Activity May Reduce Risk of Kidney Cancer
A new review of the evidence including over 2 million people now suggests that getting plenty of activity – whether at work or recreationally – may help prevent kidney cancer.
The analysis, published in the British Journal of Cancer, identified 19 relevant studies. All of the studies investigated the link between physical activity and kidney cancer among cancer-free individuals. The studies included 2.3 million individuals, with almost 11,000 of them being diagnosed with kidney cancer.
Study researchers found that those who were the most active had a 12 percent reduced risk of kidney cancer compared to the least active. It did not matter if people got their activity as part of their job or recreationally. Then the researchers conducted another analysis, using only the top-third highest quality studies and found the link was even stronger. The studies that scored well enough to place them into the top tier tended to use an objective measure of physical activity, looked at recreational physical activity and took into account a person’s weight and whether he/she smoked or had diabetes.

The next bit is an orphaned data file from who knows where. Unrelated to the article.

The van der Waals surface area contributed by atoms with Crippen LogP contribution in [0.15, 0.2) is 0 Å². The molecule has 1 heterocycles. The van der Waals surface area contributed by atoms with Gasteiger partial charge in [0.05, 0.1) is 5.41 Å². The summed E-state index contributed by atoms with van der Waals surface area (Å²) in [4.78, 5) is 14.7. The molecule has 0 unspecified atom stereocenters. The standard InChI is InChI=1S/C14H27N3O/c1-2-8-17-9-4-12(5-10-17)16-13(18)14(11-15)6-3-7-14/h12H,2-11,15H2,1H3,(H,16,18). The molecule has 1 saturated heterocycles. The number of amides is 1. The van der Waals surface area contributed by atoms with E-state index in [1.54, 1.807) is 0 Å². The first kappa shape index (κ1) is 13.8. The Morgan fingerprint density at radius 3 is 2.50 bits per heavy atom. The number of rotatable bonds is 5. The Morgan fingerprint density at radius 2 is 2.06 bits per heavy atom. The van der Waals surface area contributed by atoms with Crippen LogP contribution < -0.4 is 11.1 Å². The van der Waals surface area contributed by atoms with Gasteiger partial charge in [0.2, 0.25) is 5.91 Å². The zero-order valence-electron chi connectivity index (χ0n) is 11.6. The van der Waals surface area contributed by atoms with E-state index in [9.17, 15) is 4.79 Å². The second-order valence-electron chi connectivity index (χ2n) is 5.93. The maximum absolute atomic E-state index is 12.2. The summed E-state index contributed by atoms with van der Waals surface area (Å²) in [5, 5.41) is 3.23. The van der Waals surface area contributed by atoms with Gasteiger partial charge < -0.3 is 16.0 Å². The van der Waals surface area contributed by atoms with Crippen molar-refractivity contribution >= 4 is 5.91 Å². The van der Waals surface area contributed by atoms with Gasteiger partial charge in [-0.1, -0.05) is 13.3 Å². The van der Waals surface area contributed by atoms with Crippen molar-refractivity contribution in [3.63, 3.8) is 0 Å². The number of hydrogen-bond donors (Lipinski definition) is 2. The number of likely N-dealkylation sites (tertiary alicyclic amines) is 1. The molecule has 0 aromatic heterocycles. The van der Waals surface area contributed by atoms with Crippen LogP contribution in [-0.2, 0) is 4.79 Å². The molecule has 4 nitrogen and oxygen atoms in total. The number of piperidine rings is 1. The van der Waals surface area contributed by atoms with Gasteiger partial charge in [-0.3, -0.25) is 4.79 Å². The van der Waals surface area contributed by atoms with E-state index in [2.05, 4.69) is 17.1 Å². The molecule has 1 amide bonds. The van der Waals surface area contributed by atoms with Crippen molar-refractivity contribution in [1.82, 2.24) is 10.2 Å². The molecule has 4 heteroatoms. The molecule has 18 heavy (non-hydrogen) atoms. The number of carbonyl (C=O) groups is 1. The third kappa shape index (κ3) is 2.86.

When focusing on what the authors called “high-quality” studies, the authors found a 22 percent reduced risk comparing those who were the most to least physically activity. The finding held after taking into account body fat, hypertension, type 2 diabetes, smoking and gender. AICR's expert report and its continuous updates found people can prevent kidney cancer by staying a healthy weight.
Source: G Behrens and M F Leitzmann. "The association between physical activity and renal cancer: systematic review and meta-analysis." British Journal of Cancer 108, 798-811 (5 March 2013).